Why WA murder case isn’t over yet

A man who wrongfully spent almost 13 years behind bars over the death of his pregnant lover may be eligible for compensation after a jury found him not guilty of murder following a retrial.

Stacey Thorne, 35, was stabbed 21 times at her Boddington home, about 120 kilometres southeast of Perth, in 2007.

At the time, she was 22 weeks pregnant with Scott Austic’s baby.

Mr Austic, 45, was found guilty of murder in 2009 and sentenced to life behind bars, with a minimum of 25 years to be served.

But his conviction was overturned this year after he took his case to the WA Court of Appeal, and he was granted bail pending a retrial.

On Friday, a jury found Mr Austic not guilty of the crime, leaving Ms Thorne’s murder a mystery.

media_cameraStacey Thorne was pregnant when she was stabbed 21 times at her home.

WA Premier Mark McGowan described it as a “very traumatic event”, and said he would consult Attorney-General John Quigley and Police Commissioner Chris Dawson about the case.

“I expect there will be further inquiries in relation to this matter,” he told reporters on Saturday.

“Clearly, it’s a very, very serious matter. It may involve the Corruption and Crime Commission.”

Asked about potential compensation for Mr Austic, the Premier said: “All of these things, we’ll examine. No doubt it has a long way to play out.”

Mr Quigley said in a statement that he expected Mr Austic would apply for compensation.

“I expect he may seek compensation from government for this injustice,” he said.

“We will consider any such request if and when we receive it.”

Mr Quigley said his thoughts were also with Ms Thorne’s family.

“They will no doubt be grieving and searching for answers,” he said.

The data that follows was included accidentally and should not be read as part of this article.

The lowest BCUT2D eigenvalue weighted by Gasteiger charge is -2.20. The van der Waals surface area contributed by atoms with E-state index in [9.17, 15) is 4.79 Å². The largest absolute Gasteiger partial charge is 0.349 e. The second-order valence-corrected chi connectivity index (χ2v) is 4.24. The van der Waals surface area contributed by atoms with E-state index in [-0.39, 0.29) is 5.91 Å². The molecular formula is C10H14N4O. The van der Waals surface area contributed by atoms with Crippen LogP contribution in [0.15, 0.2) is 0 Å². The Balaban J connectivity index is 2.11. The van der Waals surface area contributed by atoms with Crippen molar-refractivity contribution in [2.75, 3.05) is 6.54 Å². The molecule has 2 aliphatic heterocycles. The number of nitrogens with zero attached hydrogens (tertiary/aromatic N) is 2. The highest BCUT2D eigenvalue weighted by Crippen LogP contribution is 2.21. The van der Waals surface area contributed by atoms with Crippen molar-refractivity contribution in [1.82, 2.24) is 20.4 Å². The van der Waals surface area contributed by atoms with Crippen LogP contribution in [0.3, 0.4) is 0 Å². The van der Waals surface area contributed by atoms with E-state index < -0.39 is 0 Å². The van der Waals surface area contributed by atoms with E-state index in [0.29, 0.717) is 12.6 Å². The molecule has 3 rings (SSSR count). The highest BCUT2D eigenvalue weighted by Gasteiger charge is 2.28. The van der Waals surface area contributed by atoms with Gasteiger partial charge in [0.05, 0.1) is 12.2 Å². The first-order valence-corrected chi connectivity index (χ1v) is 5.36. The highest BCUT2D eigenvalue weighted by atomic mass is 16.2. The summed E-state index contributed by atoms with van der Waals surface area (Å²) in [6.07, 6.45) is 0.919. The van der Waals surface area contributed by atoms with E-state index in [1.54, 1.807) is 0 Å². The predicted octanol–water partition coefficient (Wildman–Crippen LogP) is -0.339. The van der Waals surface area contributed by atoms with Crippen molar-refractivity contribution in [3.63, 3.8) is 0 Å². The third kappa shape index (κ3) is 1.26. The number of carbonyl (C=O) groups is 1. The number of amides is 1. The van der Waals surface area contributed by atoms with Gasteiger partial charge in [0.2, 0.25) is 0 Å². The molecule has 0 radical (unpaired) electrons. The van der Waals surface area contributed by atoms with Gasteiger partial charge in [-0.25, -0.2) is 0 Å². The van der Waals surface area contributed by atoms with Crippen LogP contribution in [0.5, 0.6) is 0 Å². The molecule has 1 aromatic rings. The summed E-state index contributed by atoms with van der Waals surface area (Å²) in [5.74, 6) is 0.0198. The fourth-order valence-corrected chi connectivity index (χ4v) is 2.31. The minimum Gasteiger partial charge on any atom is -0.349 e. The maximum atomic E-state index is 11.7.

“I extend my condolences to them for their loss.”

WA Police said it would conduct a review into the case in consultation with the Director of Public Prosecutions.

Scott Austic was found not guilty of murder on Friday following a retrial in the WA Supreme Court.
media_cameraScott Austic was found not guilty of murder on Friday following a retrial in the WA Supreme Court.

During Mr Austic’s trial, the defence team alleged some police officers had planted vital evidence against him.

That included a Jim Beam can with his DNA on it, which was found outside Ms Thorne’s home, and a knife with Ms Thorne’s blood on it, which was found near Mr Austic’s home.

After the verdict was handed down, Ms Thorne’s emotional family told reporters outside court that they wanted justice.

“My baby sister — she’s the one who’s not here with us,” Hayley Thorne said.

Andrew Mallard was also wrongfully imprisoned for a murder he did not commit.
media_cameraAndrew Mallard was also wrongfully imprisoned for a murder he did not commit.

The case is comparable to other innocent men — John Button, Darryl Beamish and Andrew Mallard — who each received significant payouts.

Mr Button had been convicted of manslaughter for the 1963 hit-and-run death of his 17-year-old girlfriend Rosemary Anderson. He served five years in prison and his conviction was overturned in 2002.

Mr Beamish was wrongfully jailed for 15 years over the wilful murder of socialite Jillian Brewer, 22, in 1959. His conviction was overturned in 2005.

Mr Mallard served 12 years in prison for the 1994 murder of Pamela Lawrence before his conviction was quashed. He died last year after he was struck by a car in the US.

Originally published as Why WA murder case isn’t over yet

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